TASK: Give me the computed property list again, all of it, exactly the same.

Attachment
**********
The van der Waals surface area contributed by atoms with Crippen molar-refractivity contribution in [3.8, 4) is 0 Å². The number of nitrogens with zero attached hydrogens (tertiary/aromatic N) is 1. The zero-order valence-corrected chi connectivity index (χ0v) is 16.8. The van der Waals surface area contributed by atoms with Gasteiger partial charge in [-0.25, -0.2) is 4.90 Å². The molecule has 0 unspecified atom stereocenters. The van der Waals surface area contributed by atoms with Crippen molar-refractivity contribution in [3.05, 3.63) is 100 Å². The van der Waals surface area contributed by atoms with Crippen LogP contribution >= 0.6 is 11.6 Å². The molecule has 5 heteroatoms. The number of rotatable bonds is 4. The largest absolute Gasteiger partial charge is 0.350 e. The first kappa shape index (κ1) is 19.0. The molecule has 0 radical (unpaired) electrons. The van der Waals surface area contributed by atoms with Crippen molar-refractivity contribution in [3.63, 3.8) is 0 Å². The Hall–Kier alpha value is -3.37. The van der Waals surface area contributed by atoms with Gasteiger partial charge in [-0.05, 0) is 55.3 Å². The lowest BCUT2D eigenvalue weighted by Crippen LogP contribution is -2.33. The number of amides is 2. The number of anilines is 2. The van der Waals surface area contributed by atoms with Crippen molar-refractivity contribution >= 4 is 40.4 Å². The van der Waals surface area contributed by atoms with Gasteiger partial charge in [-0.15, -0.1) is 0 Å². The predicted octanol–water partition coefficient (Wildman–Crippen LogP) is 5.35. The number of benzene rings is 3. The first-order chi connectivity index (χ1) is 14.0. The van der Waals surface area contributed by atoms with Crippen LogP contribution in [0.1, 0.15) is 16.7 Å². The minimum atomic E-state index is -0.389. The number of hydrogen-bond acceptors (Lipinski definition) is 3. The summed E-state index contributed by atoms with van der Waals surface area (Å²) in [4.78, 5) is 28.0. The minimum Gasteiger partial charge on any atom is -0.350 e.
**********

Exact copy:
The van der Waals surface area contributed by atoms with Crippen molar-refractivity contribution in [3.8, 4) is 0 Å². The number of nitrogens with zero attached hydrogens (tertiary/aromatic N) is 1. The zero-order valence-corrected chi connectivity index (χ0v) is 16.8. The van der Waals surface area contributed by atoms with Gasteiger partial charge in [-0.25, -0.2) is 4.90 Å². The molecule has 0 unspecified atom stereocenters. The van der Waals surface area contributed by atoms with Crippen molar-refractivity contribution in [3.05, 3.63) is 100 Å². The van der Waals surface area contributed by atoms with Crippen LogP contribution >= 0.6 is 11.6 Å². The molecule has 5 heteroatoms. The number of rotatable bonds is 4. The largest absolute Gasteiger partial charge is 0.350 e. The first kappa shape index (κ1) is 19.0. The molecule has 0 radical (unpaired) electrons. The van der Waals surface area contributed by atoms with Crippen molar-refractivity contribution in [3.63, 3.8) is 0 Å². The Hall–Kier alpha value is -3.37. The van der Waals surface area contributed by atoms with Gasteiger partial charge in [-0.05, 0) is 55.3 Å². The lowest BCUT2D eigenvalue weighted by Crippen LogP contribution is -2.33. The number of amides is 2. The number of anilines is 2. The van der Waals surface area contributed by atoms with Crippen molar-refractivity contribution >= 4 is 40.4 Å². The van der Waals surface area contributed by atoms with Gasteiger partial charge in [-0.15, -0.1) is 0 Å². The predicted octanol–water partition coefficient (Wildman–Crippen LogP) is 5.35. The number of benzene rings is 3. The first-order chi connectivity index (χ1) is 14.0. The van der Waals surface area contributed by atoms with Crippen LogP contribution in [0.1, 0.15) is 16.7 Å². The minimum atomic E-state index is -0.389. The number of hydrogen-bond acceptors (Lipinski definition) is 3. The summed E-state index contributed by atoms with van der Waals surface area (Å²) in [4.78, 5) is 28.0. The minimum Gasteiger partial charge on any atom is -0.350 e.